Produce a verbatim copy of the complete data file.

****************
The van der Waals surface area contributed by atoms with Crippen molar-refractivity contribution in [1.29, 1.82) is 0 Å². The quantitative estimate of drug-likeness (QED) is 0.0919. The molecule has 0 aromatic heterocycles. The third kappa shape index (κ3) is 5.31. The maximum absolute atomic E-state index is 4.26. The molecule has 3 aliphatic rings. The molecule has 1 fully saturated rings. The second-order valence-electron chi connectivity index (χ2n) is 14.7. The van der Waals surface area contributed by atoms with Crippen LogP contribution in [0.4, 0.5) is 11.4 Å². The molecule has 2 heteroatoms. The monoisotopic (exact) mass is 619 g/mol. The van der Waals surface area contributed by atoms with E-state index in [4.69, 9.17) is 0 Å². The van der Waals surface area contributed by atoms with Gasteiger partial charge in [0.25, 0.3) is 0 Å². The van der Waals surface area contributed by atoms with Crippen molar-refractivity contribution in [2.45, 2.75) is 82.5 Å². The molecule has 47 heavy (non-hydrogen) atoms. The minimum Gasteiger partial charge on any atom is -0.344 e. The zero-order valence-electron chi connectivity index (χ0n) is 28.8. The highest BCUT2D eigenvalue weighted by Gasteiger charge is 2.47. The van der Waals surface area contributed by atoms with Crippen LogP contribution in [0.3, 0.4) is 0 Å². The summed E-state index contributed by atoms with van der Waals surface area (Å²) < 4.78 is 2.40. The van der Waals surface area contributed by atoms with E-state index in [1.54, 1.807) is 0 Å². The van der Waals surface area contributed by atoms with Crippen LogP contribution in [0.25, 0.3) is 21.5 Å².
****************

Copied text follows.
The van der Waals surface area contributed by atoms with Crippen molar-refractivity contribution in [1.29, 1.82) is 0 Å². The quantitative estimate of drug-likeness (QED) is 0.0919. The molecule has 0 aromatic heterocycles. The third kappa shape index (κ3) is 5.31. The maximum absolute atomic E-state index is 4.26. The molecule has 3 aliphatic rings. The molecule has 1 fully saturated rings. The second-order valence-electron chi connectivity index (χ2n) is 14.7. The van der Waals surface area contributed by atoms with Crippen LogP contribution in [0.4, 0.5) is 11.4 Å². The molecule has 2 heteroatoms. The monoisotopic (exact) mass is 619 g/mol. The van der Waals surface area contributed by atoms with E-state index in [4.69, 9.17) is 0 Å². The van der Waals surface area contributed by atoms with Gasteiger partial charge in [0.25, 0.3) is 0 Å². The van der Waals surface area contributed by atoms with Crippen molar-refractivity contribution in [2.45, 2.75) is 82.5 Å². The molecule has 47 heavy (non-hydrogen) atoms. The minimum Gasteiger partial charge on any atom is -0.344 e. The zero-order valence-electron chi connectivity index (χ0n) is 28.8. The highest BCUT2D eigenvalue weighted by Gasteiger charge is 2.47. The van der Waals surface area contributed by atoms with Crippen LogP contribution in [0.3, 0.4) is 0 Å². The summed E-state index contributed by atoms with van der Waals surface area (Å²) < 4.78 is 2.40. The van der Waals surface area contributed by atoms with E-state index in [1.54, 1.807) is 0 Å². The van der Waals surface area contributed by atoms with Crippen LogP contribution in [0.25, 0.3) is 21.5 Å².